We live in a society that doesn’t want to talk about death. But, for Galveston mortician Dale Carter, death is a huge part of his life.
His story is tracked over about a decade in the new documentary “Song of the Cicada,” co-directed by cousins Aaron and Robert Weiss.
Robert Weiss says he met Carter at a Halloween party 12 or 13 years ago.
“He invited me to the embalming studio that very night where I pretty much saw a complete embalming,” he said. “And it changed me, I think, for the good.”
Robert immediately told his cousin Aaron about the experience and suggested they start filming.
“We spent about a day and a half with Dale one weekend and captured some amazing content that we turned into a 12-minute film, and we started showing people and they were just kind of amazed by the character and the content,” Aaron Weiss said.
Everyone wanted more.
“So fast forward a couple of years, we go down there a couple of times to spend time with him every year,” Aaron Weiss said.
The cousins said that every time they thought perhaps they had enough content and could wrap up filming, something would happen in Dale Carter’s life.
“That even happened up until a few years ago when COVID happened,” Robert Weiss said. “And we said, ‘We have to show what happens to a mortician during COVID.’ I mean, this is just such a unique thing, because morticians throughout history have dealt with plagues and other things quite similar to COVID. And how is that handled today? But we could have never imagined what would unfold. We hope that we did as much justice to the events that happened as possible.”
The filmmakers said making the film also changed them.
“I don’t know if there’s any way to actually prepare yourself for actually going behind, as Dale calls it, ‘the formaldehyde curtain’ and seeing that process,” Robert Weiss said. “I mean, it is really unique. It’s really interesting. But it’s also helped me heal in so many ways just by seeing the process and actually being able to deal with deaths in the family that have come up since my knowing Dale.”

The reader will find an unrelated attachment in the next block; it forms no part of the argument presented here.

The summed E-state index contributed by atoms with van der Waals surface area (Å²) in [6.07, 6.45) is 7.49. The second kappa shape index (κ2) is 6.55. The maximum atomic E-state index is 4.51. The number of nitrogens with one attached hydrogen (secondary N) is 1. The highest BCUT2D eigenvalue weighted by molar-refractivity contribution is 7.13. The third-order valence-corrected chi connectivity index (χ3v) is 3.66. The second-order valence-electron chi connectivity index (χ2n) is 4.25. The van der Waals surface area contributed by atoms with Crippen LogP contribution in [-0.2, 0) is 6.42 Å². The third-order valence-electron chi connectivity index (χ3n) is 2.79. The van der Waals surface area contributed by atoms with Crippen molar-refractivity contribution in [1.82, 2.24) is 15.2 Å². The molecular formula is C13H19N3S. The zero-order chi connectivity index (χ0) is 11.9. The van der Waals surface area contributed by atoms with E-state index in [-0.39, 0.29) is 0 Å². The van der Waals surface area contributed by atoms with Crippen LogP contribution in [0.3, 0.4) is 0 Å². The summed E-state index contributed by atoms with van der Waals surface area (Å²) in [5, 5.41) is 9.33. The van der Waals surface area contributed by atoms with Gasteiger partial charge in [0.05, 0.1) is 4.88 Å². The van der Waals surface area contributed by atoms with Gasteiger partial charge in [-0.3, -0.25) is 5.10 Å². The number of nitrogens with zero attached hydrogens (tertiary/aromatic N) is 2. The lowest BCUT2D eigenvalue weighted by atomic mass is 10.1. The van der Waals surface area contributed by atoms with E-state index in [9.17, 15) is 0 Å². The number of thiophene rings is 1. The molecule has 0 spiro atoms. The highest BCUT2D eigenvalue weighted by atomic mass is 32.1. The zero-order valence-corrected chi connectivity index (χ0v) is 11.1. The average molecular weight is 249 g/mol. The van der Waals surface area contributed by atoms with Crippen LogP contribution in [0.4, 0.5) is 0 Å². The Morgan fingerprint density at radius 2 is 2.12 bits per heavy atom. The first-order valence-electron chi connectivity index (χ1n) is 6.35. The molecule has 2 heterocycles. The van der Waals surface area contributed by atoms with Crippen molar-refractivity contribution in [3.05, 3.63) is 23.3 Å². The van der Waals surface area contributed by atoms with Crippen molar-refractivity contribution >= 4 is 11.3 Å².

“It was really encouraging to see the process and understand that there’s people who really care, who are behind the scenes,” Aaron Weiss said. “And, you know, Dale shows up to help a family and is there 100% and really has given his life and career to be there for families in need.”
While mortician Dale Carter – with his unique sensibilities and penchant for pretty and strange things – is the star of the film, the backdrop of Galveston is also integral.
“There’s obviously the tourist side of things, but there’s this darker, historic feeling when you get there,” Aaron Weiss said. “And a lot of that is from the 1900 storm that hit and decimated most of the city and killed thousands of people … it’s just a really fascinating place.”
“Song of the Cicada” is screening at the Austin Film Festival and the Lone Star Film Festival in Fort Worth. And wondering about that film title?
“Well, I’ve always loved the idea of having a phrase as a title that’s not actually referenced in the film,” Robert Weiss said. “We actually asked Dale, ‘What would you call your film?’ And he said, ‘Song of the Cicada’… And the more Aaron and I thought about it, the more we realized that it’s perfect. You know, the cicada buries itself; it comes back out of the ground and it resurrects itself. And it has a song that’s not necessarily beautiful – it’s noisy, it’s a little bit unnerving. And yet it’s something that we expect to hear in the evening. So it is just something that just truly resonated with us, and we really just enjoyed it.”